The Unsung Revolution

            No, I refuse to ever let them break me. They would have feared my look back on the cold Philly streets, but now, I have no power over what they do. I guess that’s what happens when the same people have imprisoned you for 17 years. No, this isn’t prison anymore it’s Hell. What they do to us . . . I bet if we were a different color, we’d have the same primetime of that Iraq torture prison. Of course, that’s not the case. If you tell what goes on, you’ll not only get laughed at and called stupid, but you’ll get it 10x worse than what you told happened.

 “What you want NIGGER!”

 “I’ll take the cream of wheat sir,” I always say, with a smile. My brain has been programmed to say this, even though under my skin, I’m hot like Mt. Saint Helen in 2004.

 “Good, cause you ain’t getting no banana MONKEY!”

 “Oh no sir, I don’t want that, too much potassium for my diet.” That’s how you get’em back. They never like it when you use “big words”. The accomplishment felt good until the expected happened. Every guards fist was flying at my face, while my legs instinctively dropped and curled up. 2 minutes and the occasional n-word passed before I got up, brushed my jumpsuit, and walked off.

  I go out to the yard to play basketball with my best friend. No one knows his real name, but he goes by “Silk”, though he’s almost 90 years old and wrinkly. I though about what I’m going to do when he passes, when the ball he shot missed and hit a guard smack in his head. I remember saying, “RUN NOW!” but it was useless to say to him, he could barely walk. I turned to see about 20 guards, tasers out, and every inmate outside. Everyone was looking at Silk, who was crying.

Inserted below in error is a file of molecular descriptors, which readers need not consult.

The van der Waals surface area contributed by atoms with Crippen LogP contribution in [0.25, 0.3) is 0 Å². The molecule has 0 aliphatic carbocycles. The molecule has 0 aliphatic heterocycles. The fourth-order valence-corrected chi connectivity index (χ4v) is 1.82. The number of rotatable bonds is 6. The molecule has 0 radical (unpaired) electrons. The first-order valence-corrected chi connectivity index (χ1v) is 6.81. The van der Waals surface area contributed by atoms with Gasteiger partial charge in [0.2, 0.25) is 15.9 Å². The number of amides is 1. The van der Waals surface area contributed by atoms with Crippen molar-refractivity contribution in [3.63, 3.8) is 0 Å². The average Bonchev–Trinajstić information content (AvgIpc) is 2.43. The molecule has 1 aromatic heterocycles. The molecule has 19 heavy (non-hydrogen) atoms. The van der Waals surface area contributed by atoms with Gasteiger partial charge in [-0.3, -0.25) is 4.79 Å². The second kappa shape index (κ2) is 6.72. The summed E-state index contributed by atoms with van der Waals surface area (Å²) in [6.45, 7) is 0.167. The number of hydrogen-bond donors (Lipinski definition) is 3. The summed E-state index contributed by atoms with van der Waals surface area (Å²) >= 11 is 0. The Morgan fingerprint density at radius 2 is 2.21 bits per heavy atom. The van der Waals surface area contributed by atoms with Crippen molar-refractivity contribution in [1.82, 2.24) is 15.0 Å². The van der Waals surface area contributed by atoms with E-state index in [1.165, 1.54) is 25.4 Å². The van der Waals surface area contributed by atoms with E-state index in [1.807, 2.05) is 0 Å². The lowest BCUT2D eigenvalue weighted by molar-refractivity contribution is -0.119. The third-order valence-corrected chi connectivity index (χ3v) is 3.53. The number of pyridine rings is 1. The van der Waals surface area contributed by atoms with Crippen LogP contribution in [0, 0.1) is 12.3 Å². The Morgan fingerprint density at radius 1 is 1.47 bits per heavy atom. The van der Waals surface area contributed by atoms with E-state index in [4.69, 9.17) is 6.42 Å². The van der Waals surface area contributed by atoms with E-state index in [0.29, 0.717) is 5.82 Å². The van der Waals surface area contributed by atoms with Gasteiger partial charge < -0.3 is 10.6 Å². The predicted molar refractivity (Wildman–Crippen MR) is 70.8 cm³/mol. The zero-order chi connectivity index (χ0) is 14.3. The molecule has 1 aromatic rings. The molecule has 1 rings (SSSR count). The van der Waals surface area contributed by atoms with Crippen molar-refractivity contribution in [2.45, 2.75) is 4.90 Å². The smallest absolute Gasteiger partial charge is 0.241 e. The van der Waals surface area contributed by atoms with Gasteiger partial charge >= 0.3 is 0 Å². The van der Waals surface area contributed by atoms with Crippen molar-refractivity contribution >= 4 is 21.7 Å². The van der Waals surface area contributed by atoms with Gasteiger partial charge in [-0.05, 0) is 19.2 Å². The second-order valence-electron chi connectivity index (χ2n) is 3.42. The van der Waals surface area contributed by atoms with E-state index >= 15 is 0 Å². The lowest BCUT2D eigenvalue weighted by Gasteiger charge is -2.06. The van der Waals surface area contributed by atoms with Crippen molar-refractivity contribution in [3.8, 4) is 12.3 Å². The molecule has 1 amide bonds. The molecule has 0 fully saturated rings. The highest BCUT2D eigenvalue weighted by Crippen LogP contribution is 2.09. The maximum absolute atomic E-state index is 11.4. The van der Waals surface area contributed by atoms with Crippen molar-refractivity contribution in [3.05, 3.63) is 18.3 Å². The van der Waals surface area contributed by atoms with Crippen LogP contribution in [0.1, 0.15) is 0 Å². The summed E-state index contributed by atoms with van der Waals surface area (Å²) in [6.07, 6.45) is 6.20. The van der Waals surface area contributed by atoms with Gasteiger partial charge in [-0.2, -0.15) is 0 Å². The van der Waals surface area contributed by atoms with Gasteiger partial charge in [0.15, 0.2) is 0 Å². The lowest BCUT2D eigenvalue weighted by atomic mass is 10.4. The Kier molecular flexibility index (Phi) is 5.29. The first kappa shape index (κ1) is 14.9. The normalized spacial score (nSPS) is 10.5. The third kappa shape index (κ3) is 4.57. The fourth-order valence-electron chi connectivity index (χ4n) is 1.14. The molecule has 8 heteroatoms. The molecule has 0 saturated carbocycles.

“NIGGER YOU MINE!” bellowed one of the guards as he raced at Silk. He swung his big meaty fist and hit Silk in his jaw, retracting with a couple teeth. That must have been the cue. Every guard rushed in to get their licks, fueled by the smell of flesh opening up revealing pearl white bone. The horde of guards retreated, revealing an unrecognizable, close to death, Silk. As he lay there unconscious, inmates running furiously over to him, I could already see that he was dead. Somewhere, dormant inside my heart, a spark ignited the fuel that the guards’ 17-year-old abuse provided.


“What the HELL is wrong with you! It was an accident! You didn’t have to beat him to death! Fear was no longer a registered word in my vocabulary. Seeing my friend, my diary, the man I told everything too, my mentor dead at my feet, that overfilled the cup of hate I had towards the guards.

 “Boy, you better watch your tongue.”

If I hadn’t looked at him, I wouldn’t of saw the sheer fright in his eyes. He knew what he did was wrong, but he tried to keep his composure. Standing on a large boulder in the middle of the yard, the Death Valley sun beaming at my forehead, I did what I hadn’t done since my trial: spoke my mind. “My brothers, and that’s exactly what we are now. Not by blood, but by bond and hardship. We can no longer allow these oppressive tyrants to slaughter our souls! We can no longer stand back and watch one of our brothers get the leather belt across his face. The day for revolution has come, and this damn sure will not be televised! We pray to be delivered from evil every night, today YOU HAVE THAT CHOICE! MAKE IT!” Silence washed over the entire yard while I awaited the fist of these human devils.

 “Amen” came a voice echoing through the crowd.

 A roar erupted, drowning out the sounds of 400 inmates piling on to 70 guards.

 A discreet but extensive letter was sent to each inmate, apologizing to each one, promising a better future for us captured survivors.



Comments (1)

Niyala Brownlee (Student 2014)
Niyala Brownlee

I really like your monolauge so far it was my favorite. It was really touching and got you so caught up in the story. You kind of felt what it was like to be the prisoners. i was smilling happy at th ending but mad about silks death. But to bad this means more prison time.